The Angulo siblings grew up in New York City. More accurately, they grew up inside a single building in the city, spending 14 years of their respective childhoods confined to the four bedroom apartment belonging to their parents.
The home-schooled children learned of the outside world only from their parents and the films they were allowed to watch. Their bizarre case is now the subject of a documentary titled The Wolfpack.
Oscar Angulo, a Peruvian immigrant and Hare Krishna devotee, decided to keep his seven children — Bhagavan, 23, twins Govinda and Narayana, 22, Mukunda, 20, Krisna, 18, Jagadesh, 17, and their sister Visnu — confined to their home to shelter them from the corrupt world outside. The front door was kept locked at all times to make sure they wouldn’t escape.
After 14 years imprisoned, one of the brothers managed to escape, sparking the other siblings to follow. During one of their rare ventures into the outside world in 2010, documentarian Crystal Moselle spotted the six brothers strolling down first avenue, wearing sunglasses inspired by Reservoir Dogs, one of their favorite films.
Oddity Central reports that Moselle was immediately fascinated by the siblings and worked to earn their parents’ trust so she could learn more. Before long, she was allowed to bring a camera into their insulated home and recording the siblings.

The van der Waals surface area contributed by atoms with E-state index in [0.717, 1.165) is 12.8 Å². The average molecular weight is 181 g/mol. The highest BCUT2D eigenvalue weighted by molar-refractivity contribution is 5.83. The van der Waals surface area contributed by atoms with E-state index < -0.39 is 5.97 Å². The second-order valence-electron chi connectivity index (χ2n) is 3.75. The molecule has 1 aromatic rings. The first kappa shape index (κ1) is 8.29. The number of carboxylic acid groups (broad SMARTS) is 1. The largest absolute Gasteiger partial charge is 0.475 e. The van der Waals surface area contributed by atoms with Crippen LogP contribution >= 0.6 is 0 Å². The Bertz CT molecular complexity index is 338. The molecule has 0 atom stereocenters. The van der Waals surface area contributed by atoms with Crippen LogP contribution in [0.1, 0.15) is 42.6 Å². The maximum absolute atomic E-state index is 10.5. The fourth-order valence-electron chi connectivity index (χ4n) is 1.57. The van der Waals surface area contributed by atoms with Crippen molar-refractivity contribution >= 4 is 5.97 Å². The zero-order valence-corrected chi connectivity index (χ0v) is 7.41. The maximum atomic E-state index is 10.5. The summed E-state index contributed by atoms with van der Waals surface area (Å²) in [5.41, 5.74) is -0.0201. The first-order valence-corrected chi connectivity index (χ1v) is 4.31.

All seven have seen thousands of films and spend a fair portion of their free time trying to reenact their favorite scenes with exact details. Of course, they often employ homemade costumes and props.
“They had no friends,” Moselle explained. “They were homeschooled and their only window to the world was movies. “Everything was pretty much kept within the household. What’s so fascinating about them is that they really have created their own world through their interpretations of the films they have watched.”
The world behaves differently than the world so often depicted in film, and it’s an uphill battle for the Angulo siblings to understand that.
Their mother Susanna was similarly sheltered after marrying Oscar. Described as a hippie raised in the Midwest, she became the sole provider and educator for her sons. Although he’s opened up in recent years, father Oscar still holds onto the belief that New York City will somehow contaminate his children.
Despite their limited worldview as defined by film, Moselle insists that the Angulos are still some of the most “gentle, insightful, curious” people she had ever met.
Today, the siblings are allowed to venture outside on a regular basis, and all of them attended Sundance Film Festival last month, where The Wolfpack won the Grand Jury Prize for best U.S. documentary.